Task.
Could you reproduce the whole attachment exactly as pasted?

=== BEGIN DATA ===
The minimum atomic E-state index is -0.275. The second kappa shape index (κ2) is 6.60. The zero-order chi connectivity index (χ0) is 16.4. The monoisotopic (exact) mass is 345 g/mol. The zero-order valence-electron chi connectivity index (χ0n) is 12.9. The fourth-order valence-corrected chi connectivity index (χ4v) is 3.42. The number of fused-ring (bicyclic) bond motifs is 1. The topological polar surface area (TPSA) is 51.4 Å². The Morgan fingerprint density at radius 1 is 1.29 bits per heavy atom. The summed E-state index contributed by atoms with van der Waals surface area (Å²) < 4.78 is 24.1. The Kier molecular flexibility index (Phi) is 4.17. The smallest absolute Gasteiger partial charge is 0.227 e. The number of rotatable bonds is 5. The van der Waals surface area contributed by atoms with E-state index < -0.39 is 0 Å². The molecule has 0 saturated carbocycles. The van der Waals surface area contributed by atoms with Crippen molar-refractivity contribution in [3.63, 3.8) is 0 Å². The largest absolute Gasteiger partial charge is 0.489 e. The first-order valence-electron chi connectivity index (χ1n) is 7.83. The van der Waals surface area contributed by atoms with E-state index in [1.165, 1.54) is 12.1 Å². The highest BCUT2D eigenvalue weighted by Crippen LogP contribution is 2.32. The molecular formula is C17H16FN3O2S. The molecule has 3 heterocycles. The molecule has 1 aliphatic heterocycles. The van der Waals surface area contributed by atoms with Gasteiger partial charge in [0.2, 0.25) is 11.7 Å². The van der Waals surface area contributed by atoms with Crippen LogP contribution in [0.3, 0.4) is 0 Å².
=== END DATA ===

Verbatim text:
The minimum atomic E-state index is -0.275. The second kappa shape index (κ2) is 6.60. The zero-order chi connectivity index (χ0) is 16.4. The monoisotopic (exact) mass is 345 g/mol. The zero-order valence-electron chi connectivity index (χ0n) is 12.9. The fourth-order valence-corrected chi connectivity index (χ4v) is 3.42. The number of fused-ring (bicyclic) bond motifs is 1. The topological polar surface area (TPSA) is 51.4 Å². The Morgan fingerprint density at radius 1 is 1.29 bits per heavy atom. The summed E-state index contributed by atoms with van der Waals surface area (Å²) < 4.78 is 24.1. The Kier molecular flexibility index (Phi) is 4.17. The smallest absolute Gasteiger partial charge is 0.227 e. The number of rotatable bonds is 5. The van der Waals surface area contributed by atoms with E-state index < -0.39 is 0 Å². The molecule has 0 saturated carbocycles. The van der Waals surface area contributed by atoms with Crippen molar-refractivity contribution in [3.63, 3.8) is 0 Å². The largest absolute Gasteiger partial charge is 0.489 e. The first-order valence-electron chi connectivity index (χ1n) is 7.83. The van der Waals surface area contributed by atoms with E-state index in [1.165, 1.54) is 12.1 Å². The highest BCUT2D eigenvalue weighted by Crippen LogP contribution is 2.32. The molecular formula is C17H16FN3O2S. The molecule has 3 heterocycles. The molecule has 1 aliphatic heterocycles. The van der Waals surface area contributed by atoms with Gasteiger partial charge in [0.2, 0.25) is 11.7 Å². The van der Waals surface area contributed by atoms with Crippen LogP contribution in [0.3, 0.4) is 0 Å².